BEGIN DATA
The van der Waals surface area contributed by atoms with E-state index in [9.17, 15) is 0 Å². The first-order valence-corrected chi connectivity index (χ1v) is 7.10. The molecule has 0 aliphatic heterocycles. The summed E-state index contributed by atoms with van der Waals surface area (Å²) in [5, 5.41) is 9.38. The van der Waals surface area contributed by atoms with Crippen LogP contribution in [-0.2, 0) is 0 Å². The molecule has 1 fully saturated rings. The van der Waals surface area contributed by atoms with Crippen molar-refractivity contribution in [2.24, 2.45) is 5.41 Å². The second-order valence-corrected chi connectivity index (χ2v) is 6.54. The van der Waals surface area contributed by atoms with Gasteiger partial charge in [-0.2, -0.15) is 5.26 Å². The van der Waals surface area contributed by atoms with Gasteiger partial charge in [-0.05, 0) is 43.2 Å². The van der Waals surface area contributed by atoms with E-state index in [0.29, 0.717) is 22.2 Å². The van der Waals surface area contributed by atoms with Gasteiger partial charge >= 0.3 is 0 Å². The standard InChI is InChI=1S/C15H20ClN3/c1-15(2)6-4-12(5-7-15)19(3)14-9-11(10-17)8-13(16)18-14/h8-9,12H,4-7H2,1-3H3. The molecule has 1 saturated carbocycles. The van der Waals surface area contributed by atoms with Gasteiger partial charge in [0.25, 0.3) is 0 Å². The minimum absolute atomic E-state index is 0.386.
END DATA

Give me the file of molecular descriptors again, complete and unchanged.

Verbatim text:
The van der Waals surface area contributed by atoms with E-state index in [9.17, 15) is 0 Å². The first-order valence-corrected chi connectivity index (χ1v) is 7.10. The molecule has 0 aliphatic heterocycles. The summed E-state index contributed by atoms with van der Waals surface area (Å²) in [5, 5.41) is 9.38. The van der Waals surface area contributed by atoms with Crippen LogP contribution in [-0.2, 0) is 0 Å². The molecule has 1 fully saturated rings. The van der Waals surface area contributed by atoms with Crippen molar-refractivity contribution in [2.24, 2.45) is 5.41 Å². The second-order valence-corrected chi connectivity index (χ2v) is 6.54. The van der Waals surface area contributed by atoms with Gasteiger partial charge in [-0.2, -0.15) is 5.26 Å². The van der Waals surface area contributed by atoms with Gasteiger partial charge in [-0.05, 0) is 43.2 Å². The van der Waals surface area contributed by atoms with E-state index in [0.29, 0.717) is 22.2 Å². The van der Waals surface area contributed by atoms with Gasteiger partial charge >= 0.3 is 0 Å². The standard InChI is InChI=1S/C15H20ClN3/c1-15(2)6-4-12(5-7-15)19(3)14-9-11(10-17)8-13(16)18-14/h8-9,12H,4-7H2,1-3H3. The molecule has 1 saturated carbocycles. The van der Waals surface area contributed by atoms with Gasteiger partial charge in [0.25, 0.3) is 0 Å². The minimum absolute atomic E-state index is 0.386.